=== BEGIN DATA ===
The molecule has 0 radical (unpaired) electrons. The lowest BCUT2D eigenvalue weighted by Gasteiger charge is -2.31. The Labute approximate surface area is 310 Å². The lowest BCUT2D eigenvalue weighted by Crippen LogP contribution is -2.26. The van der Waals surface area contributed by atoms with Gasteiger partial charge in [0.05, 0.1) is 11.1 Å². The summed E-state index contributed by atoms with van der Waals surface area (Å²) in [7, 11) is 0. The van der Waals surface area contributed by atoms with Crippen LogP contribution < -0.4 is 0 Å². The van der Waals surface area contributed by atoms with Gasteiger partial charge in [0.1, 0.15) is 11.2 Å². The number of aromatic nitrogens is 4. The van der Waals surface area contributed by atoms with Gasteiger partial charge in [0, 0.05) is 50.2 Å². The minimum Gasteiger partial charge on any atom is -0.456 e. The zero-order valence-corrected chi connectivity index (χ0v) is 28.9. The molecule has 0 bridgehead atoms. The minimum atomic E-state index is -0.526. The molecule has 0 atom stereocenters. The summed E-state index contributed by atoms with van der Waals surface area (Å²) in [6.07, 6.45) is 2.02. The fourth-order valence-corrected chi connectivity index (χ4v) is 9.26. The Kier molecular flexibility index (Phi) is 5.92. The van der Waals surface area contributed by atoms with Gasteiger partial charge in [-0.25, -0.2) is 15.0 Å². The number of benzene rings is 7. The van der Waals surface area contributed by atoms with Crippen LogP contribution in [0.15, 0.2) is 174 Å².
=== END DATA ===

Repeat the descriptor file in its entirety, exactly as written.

The molecule has 0 radical (unpaired) electrons. The lowest BCUT2D eigenvalue weighted by Gasteiger charge is -2.31. The Labute approximate surface area is 310 Å². The lowest BCUT2D eigenvalue weighted by Crippen LogP contribution is -2.26. The van der Waals surface area contributed by atoms with Gasteiger partial charge in [0.05, 0.1) is 11.1 Å². The summed E-state index contributed by atoms with van der Waals surface area (Å²) in [7, 11) is 0. The van der Waals surface area contributed by atoms with Crippen LogP contribution < -0.4 is 0 Å². The van der Waals surface area contributed by atoms with Gasteiger partial charge in [0.1, 0.15) is 11.2 Å². The number of aromatic nitrogens is 4. The van der Waals surface area contributed by atoms with Gasteiger partial charge in [0, 0.05) is 50.2 Å². The minimum Gasteiger partial charge on any atom is -0.456 e. The zero-order valence-corrected chi connectivity index (χ0v) is 28.9. The molecule has 0 bridgehead atoms. The minimum atomic E-state index is -0.526. The molecule has 0 atom stereocenters. The summed E-state index contributed by atoms with van der Waals surface area (Å²) in [6.07, 6.45) is 2.02. The fourth-order valence-corrected chi connectivity index (χ4v) is 9.26. The Kier molecular flexibility index (Phi) is 5.92. The van der Waals surface area contributed by atoms with Gasteiger partial charge in [-0.25, -0.2) is 15.0 Å². The number of benzene rings is 7. The van der Waals surface area contributed by atoms with Crippen LogP contribution in [0.15, 0.2) is 174 Å².